Pubdate: Sun, 06 Oct 2013
Source: Dallas Morning News (TX)
Copyright: 2013 The Associated Press
Author: Vivian Sequera, The Associated Press
Page: 16A



3 Americans Die, 2 Others Seriously Injured in Counter-Drug Flight

BOGOTA, Colombia (AP) - A small plane on a U.S. counterdrug mission 
crashed Saturday in a remote region of northern Colombia, killing 
three Americans and a Panamanian National Guardsman and seriously 
injuring the other two Americans aboard.

The Havilland Dash 8 was flying over the western Caribbean when it 
lost radio contact with the U.S.-sponsored multinational task force 
in Key West, Fla., that runs drug interdiction in the region, the 
U.S. military said.

Such planes typically track speedboats that smuggle cocaine from 
Colombia north into Central America and the Caribbean, but a U.S. 
Southern Command spokesman, Lt. Cmdr. Ron Flanders, said he did not 
have details on the mission.

It was not immediately clear if the Americans aboard were all 
military contractors, although Southcom said that the plane was 
contracted by the U.S. government. The twin-engine turboprop went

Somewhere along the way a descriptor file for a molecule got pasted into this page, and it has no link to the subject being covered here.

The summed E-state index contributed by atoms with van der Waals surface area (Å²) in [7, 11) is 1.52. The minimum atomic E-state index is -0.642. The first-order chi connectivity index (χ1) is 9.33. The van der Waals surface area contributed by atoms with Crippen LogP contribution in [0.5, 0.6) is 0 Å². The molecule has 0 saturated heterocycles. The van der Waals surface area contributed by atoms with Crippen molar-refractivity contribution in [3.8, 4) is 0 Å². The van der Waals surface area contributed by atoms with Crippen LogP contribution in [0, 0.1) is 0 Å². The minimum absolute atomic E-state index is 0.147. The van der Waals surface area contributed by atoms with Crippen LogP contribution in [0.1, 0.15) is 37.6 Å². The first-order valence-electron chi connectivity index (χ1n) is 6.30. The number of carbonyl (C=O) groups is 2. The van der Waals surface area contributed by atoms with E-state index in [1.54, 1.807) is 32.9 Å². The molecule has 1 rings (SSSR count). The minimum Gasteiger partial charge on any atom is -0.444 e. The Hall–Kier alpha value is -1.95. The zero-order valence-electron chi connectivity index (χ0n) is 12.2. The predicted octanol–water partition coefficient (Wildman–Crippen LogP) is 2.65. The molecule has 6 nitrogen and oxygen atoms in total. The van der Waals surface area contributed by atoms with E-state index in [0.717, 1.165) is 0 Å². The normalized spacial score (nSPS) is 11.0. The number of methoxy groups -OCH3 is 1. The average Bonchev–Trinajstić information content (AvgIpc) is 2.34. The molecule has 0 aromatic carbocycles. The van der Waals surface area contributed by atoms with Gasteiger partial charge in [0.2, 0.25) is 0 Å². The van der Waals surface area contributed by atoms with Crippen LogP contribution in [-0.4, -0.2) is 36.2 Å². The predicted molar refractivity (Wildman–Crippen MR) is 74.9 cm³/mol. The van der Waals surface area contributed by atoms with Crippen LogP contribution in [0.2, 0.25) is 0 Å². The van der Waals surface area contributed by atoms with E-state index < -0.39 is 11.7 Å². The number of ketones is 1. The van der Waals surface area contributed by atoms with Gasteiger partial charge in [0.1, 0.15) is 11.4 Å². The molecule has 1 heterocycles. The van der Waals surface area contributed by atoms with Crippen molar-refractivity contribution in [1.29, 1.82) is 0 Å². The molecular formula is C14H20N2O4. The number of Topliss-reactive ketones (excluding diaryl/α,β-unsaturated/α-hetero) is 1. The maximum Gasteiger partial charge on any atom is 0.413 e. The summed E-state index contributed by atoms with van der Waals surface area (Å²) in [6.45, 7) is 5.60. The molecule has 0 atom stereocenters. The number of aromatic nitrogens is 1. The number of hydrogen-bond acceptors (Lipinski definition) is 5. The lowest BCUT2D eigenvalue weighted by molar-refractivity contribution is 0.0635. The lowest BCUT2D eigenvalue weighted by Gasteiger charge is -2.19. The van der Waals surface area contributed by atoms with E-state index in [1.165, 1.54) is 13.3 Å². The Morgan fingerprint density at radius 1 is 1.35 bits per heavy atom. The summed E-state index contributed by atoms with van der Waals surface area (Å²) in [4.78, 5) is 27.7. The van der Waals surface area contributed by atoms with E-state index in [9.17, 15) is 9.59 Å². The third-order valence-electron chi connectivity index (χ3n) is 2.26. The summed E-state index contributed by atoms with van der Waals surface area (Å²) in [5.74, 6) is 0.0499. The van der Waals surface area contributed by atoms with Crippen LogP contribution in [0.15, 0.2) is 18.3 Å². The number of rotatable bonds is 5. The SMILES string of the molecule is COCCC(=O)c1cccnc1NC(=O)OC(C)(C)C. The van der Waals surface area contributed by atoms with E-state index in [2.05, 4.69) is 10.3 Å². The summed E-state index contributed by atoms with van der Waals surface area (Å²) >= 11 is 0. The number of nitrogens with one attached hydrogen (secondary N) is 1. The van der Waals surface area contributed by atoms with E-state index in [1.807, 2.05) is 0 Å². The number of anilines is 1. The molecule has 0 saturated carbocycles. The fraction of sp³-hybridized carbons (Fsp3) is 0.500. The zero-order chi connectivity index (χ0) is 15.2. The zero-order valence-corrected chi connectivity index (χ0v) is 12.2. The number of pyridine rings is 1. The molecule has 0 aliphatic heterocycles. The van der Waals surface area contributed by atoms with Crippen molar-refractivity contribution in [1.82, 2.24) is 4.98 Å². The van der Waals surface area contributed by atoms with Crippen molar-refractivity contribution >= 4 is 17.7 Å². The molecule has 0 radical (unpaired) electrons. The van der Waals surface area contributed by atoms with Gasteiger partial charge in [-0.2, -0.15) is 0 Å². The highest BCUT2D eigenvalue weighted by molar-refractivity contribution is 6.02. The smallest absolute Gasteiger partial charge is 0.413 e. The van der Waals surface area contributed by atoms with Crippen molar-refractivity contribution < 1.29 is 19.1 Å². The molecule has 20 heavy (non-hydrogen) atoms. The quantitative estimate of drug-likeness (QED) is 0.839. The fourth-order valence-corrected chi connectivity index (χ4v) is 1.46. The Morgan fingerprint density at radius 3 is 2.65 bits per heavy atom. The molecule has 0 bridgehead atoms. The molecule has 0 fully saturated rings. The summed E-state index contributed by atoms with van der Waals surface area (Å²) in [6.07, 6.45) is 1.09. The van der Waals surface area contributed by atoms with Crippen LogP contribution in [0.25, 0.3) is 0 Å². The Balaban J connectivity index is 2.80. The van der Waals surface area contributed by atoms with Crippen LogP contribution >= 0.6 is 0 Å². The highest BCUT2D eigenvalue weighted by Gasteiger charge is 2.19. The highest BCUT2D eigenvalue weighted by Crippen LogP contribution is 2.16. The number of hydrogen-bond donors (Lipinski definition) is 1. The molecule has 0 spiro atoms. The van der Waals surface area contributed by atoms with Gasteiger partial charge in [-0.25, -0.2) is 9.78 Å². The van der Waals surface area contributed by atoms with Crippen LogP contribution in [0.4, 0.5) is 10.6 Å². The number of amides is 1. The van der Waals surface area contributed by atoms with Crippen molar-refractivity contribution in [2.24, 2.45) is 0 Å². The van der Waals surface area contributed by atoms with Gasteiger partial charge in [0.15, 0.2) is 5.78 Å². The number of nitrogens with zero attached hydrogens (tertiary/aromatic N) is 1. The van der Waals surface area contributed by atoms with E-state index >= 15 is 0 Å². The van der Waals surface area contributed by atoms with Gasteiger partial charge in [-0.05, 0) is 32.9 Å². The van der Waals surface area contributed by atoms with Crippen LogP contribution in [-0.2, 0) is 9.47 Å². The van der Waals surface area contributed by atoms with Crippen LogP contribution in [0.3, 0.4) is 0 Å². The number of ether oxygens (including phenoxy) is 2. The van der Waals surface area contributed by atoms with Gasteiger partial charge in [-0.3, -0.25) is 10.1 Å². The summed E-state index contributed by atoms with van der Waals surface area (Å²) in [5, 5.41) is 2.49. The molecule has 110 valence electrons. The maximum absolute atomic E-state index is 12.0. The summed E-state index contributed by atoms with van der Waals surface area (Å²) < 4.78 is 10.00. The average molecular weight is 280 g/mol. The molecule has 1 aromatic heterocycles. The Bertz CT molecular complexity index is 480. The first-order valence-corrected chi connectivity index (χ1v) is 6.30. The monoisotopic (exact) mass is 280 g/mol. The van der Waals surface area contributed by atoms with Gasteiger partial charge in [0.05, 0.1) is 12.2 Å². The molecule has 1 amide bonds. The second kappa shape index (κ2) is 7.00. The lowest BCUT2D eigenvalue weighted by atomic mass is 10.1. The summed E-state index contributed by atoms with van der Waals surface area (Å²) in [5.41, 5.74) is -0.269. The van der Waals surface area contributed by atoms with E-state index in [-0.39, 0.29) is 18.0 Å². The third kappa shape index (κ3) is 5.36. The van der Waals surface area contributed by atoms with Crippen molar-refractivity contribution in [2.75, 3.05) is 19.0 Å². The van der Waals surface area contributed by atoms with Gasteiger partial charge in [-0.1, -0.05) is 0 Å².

down near the city of Capurgana, close to the border with Panama.

The two injured Americans were rescued by Colombian soldiers and 
taken to a hospital in the capital, Bogota, with multiple bone 
fractures and burns, officials said. The names of the Americans were 
withheld pending notification of relatives.

Gen. Nicasio de Jesus Martinez, commander of the Colombian army's 
Brigade IV, whose troops traveled to the accident scene, ruled out 
the possibility that the plane was shot down by rebels.

"There was no aggression, no impact," said Martinez, adding that it 
was too soon to know if the crash was caused by mechanical failure, 
human error or the weather.

The region where it crashed is mountainous jungle, and rebels of the 
Revolutionary Armed Forces of Colombia, or FARC, operate there along 
with drug traffickers.

The plane was contracted to monitor drug trafficking routes as part 
of Operation Martillo, Southcom said. Operation Martillo (Hammer) is 
part of the $165 million, U.S.-led regional security initiative that 
focuses on the seas off Central America, key shipping routes for 90 
percent of the cocaine headed to the U.S. Fourteen countries participate.
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MAP posted-by: Jay Bergstrom